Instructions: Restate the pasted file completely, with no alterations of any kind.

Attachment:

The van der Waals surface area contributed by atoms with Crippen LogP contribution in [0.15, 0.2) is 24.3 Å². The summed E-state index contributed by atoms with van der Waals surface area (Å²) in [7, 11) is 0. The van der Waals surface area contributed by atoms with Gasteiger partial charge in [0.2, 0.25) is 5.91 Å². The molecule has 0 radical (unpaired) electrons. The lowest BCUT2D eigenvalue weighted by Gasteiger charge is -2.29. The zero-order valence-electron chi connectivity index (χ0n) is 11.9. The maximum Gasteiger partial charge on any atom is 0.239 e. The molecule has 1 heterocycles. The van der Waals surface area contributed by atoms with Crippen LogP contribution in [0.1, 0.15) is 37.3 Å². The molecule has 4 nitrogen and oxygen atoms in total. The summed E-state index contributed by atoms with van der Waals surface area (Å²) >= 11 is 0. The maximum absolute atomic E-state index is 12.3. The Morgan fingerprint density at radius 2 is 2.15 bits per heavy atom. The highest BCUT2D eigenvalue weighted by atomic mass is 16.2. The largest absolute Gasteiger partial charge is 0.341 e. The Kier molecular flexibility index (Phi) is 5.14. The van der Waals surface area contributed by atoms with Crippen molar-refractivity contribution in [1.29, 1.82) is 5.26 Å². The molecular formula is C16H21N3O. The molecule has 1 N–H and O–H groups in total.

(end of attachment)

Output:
The van der Waals surface area contributed by atoms with Crippen LogP contribution in [0.15, 0.2) is 24.3 Å². The summed E-state index contributed by atoms with van der Waals surface area (Å²) in [7, 11) is 0. The van der Waals surface area contributed by atoms with Gasteiger partial charge in [0.2, 0.25) is 5.91 Å². The molecule has 0 radical (unpaired) electrons. The lowest BCUT2D eigenvalue weighted by Gasteiger charge is -2.29. The zero-order valence-electron chi connectivity index (χ0n) is 11.9. The maximum Gasteiger partial charge on any atom is 0.239 e. The molecule has 1 heterocycles. The van der Waals surface area contributed by atoms with Crippen LogP contribution in [0.1, 0.15) is 37.3 Å². The molecule has 4 nitrogen and oxygen atoms in total. The summed E-state index contributed by atoms with van der Waals surface area (Å²) >= 11 is 0. The maximum absolute atomic E-state index is 12.3. The Morgan fingerprint density at radius 2 is 2.15 bits per heavy atom. The highest BCUT2D eigenvalue weighted by atomic mass is 16.2. The largest absolute Gasteiger partial charge is 0.341 e. The Kier molecular flexibility index (Phi) is 5.14. The van der Waals surface area contributed by atoms with Crippen molar-refractivity contribution in [1.29, 1.82) is 5.26 Å². The molecular formula is C16H21N3O. The molecule has 1 N–H and O–H groups in total.